Paris Air Show
Aviation Safety Developments Announced
The Paris Air Show is the world’s #1 convocation of military and civilian aircraft. The major manufacturers stage this event to announce major sales, while in most instances the deals were agreed to well before the trip to Le Bourget. It is, however, a place where new developments are first announced. Here are three such revelations, selected because they involve significant safety elements.
Designing a modern aircraft is now a multivariable exercise in which weight and strength are to be jointly optimized; in general, strong materials, desirable, usually add to the gross weight of the vehicle on the drawing boards. A heavy structure can withstand the aerodynamic forces which flight incurs, but tends to detract from payload and range performance of this engineering project.
Daher, a French manufacturer of integrated industrial aerospace systems, announces its first-ever thermoplastic composite wing rib. Daher states that its new wing rib will offer aircraft manufacturers an innovative lightweight solution that is “alternative, or complementary, to metallic and more traditional thermoset composite parts.” Daher’s thermoplastic composite rib is 35 percent lighter than metal equivalents for the same cost.
The company explained that parts made from its thermoplastic composites are “more resilient and provide recycling potential not possible with other materials.” Further this new material permits faster production times because its thermoplastics can be treated by heat and pressure in very short cycles. The curing process also is reversible, meaning that thermoplastic parts can be shaped for one purpose then reheated and reshaped for another. This unlocks possibilities in terms of welding that reduces the number of fasteners required in the build-up of airframe components, as well as for repairs.
Probably the world’s OEMs are already planning to use Daher’s rib in their newest aircraft designs!
The disappearance of MH 370 exposed the susceptibility to losing an aircraft beyond the range of radar and demonstrated of the existing on board connectivity to get an accurate position of an airliner. In response to that tragedy a number of solutions were proposed and one concerned expressed was that by requiring sending of positional and other parameters constantly would create a massive, impractical (?) data center.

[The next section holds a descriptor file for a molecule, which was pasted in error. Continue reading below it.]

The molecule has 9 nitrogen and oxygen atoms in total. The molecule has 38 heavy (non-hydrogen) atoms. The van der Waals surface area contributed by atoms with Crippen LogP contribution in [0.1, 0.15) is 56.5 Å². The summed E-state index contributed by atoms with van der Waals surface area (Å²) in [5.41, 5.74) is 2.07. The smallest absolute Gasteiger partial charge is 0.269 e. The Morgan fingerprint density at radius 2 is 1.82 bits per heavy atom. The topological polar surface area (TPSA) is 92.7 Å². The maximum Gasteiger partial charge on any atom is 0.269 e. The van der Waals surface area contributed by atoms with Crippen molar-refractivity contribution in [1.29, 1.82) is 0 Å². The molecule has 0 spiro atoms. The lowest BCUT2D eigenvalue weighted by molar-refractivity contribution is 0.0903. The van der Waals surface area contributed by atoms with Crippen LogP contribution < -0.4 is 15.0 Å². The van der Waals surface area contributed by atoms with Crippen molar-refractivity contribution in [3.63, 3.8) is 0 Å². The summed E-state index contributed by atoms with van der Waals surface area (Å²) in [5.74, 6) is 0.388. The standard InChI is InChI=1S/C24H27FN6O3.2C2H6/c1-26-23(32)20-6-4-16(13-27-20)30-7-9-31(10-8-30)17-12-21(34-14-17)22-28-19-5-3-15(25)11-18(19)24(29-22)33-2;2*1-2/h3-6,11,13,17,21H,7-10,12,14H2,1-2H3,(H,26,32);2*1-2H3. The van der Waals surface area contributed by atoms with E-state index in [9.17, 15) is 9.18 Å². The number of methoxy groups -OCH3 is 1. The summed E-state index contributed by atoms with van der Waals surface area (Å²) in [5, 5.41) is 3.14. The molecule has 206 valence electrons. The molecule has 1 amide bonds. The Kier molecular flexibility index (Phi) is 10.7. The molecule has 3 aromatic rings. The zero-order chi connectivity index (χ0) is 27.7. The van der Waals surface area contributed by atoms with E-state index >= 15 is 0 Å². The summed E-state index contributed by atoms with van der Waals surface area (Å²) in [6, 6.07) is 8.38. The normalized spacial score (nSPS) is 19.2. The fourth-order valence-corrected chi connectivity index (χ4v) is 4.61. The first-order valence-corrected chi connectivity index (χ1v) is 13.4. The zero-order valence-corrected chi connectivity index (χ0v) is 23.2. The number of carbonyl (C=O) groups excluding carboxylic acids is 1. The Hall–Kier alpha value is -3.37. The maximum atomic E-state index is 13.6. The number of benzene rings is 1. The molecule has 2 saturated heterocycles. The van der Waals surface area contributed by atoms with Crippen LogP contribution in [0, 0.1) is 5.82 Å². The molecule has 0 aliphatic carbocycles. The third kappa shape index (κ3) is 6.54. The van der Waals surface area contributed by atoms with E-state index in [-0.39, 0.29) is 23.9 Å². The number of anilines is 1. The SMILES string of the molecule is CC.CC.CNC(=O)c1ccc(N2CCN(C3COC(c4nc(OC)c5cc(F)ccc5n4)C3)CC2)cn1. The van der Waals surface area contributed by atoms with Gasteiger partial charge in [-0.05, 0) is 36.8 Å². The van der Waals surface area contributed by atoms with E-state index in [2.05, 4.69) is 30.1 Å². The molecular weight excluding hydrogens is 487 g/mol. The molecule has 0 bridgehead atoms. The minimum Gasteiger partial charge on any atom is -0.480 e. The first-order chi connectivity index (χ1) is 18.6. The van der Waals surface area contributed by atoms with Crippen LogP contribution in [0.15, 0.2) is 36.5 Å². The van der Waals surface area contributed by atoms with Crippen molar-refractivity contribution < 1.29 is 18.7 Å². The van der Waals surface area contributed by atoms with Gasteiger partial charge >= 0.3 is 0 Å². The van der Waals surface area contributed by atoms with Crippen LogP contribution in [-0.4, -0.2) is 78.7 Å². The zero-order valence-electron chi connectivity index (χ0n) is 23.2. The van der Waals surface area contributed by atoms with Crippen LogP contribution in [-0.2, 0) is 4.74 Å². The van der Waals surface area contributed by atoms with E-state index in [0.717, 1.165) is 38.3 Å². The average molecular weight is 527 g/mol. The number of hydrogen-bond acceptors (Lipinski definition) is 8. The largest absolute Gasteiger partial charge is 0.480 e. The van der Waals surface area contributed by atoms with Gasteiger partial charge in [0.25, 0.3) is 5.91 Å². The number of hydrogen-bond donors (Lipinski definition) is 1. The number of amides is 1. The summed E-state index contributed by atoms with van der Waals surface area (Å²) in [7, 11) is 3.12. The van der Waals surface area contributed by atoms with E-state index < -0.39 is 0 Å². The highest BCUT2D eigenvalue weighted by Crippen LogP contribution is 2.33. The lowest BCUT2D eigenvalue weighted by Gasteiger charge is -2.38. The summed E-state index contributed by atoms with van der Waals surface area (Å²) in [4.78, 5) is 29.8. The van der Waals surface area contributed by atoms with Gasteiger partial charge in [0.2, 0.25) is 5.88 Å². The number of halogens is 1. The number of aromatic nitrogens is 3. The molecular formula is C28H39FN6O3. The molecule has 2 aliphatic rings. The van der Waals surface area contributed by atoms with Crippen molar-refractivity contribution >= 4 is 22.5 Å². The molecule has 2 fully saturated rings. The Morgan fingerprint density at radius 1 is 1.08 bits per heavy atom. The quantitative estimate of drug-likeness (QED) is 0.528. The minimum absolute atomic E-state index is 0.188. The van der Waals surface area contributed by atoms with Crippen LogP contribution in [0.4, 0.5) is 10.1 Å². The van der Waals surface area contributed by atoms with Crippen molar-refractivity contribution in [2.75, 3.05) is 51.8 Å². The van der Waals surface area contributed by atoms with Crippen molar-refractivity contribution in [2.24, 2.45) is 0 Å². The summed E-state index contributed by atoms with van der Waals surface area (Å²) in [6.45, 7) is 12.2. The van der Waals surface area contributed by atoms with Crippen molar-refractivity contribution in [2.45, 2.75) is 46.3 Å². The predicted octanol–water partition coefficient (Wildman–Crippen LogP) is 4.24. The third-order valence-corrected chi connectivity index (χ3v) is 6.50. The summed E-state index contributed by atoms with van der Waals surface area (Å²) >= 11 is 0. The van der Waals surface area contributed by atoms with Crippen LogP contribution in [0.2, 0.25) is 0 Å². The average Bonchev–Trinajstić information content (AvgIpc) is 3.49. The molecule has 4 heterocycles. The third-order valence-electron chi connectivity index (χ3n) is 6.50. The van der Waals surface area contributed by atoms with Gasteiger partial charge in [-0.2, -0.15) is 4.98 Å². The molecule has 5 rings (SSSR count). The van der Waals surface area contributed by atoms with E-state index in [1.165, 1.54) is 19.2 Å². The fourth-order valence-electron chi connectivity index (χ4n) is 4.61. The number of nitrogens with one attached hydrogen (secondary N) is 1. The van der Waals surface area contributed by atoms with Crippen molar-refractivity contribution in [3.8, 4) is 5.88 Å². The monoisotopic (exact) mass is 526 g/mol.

Rockwell Collins has introduced a new onboard aircraft tracking system which will limit its transmissions. The equipment monitors aircraft information with parameters to initiate sending a stream of aircraft performance data. The Onboard Aircraft Tracking solution, once it monitors a specific set of system measurements which should correlate with flight problems.
When OAT reads indicators of low altitude, low speed, excessive pitch, engine failure and others, it automatically begins to emit aircraft position information at an increased rate. The onboard aircraft tracking function is implemented as an update to the Airline Operational Control (AOC) avionics software and is available for both forward fit and retrofit.
OAT should meet IATA’s Aircraft Tracking Task Force and of ICAO’s Global Aeronautical Distress and Safety System standards.
That sounds like a viable solution which could fill in an important gap in global flight coverage without overloading the residual data center.
UTC Aerospace Systems has designed an advanced Aircraft Data Management system. The ADM will advise pilots how to save time and fuel. the Tablet Interface Module (TIM) and Aircraft Interface Device (AID), both of which have been installed on the Alaska planes.
The ADM Alaska Airlines installation hosts NASA’s Traffic Aware Strategic Aircrew Requests (TASAR) software which will enable flight crews to make trajectory change request decisions en route using near real-time weather information, special use airspace status and traffic conditions.
Some of the software that has been introduced into the cockpit have reduced the pilots’ manipulation of the controls and have been cited as a reason for the diminution of their skills. This NASA/ Rockwell system will supplement their knowledge and improve the basis of their decisions!!!
Le Bourget was the 1927 site of the first nonstop Trans-Atlantic passenger flight. The European aerospace giant is reassessing the experience of travelers in their planes of the future. Simultaneous with the Paris Air Show, Airbus posted a story about their VERY innovative rethinking of what the “back of the plane” might look like:
To whet your curiosity, here are a few of the images from that study:
The videos are even more interesting and exciting!!! Way beyond even the Continental Airlines DC-10 pub/piano bar:
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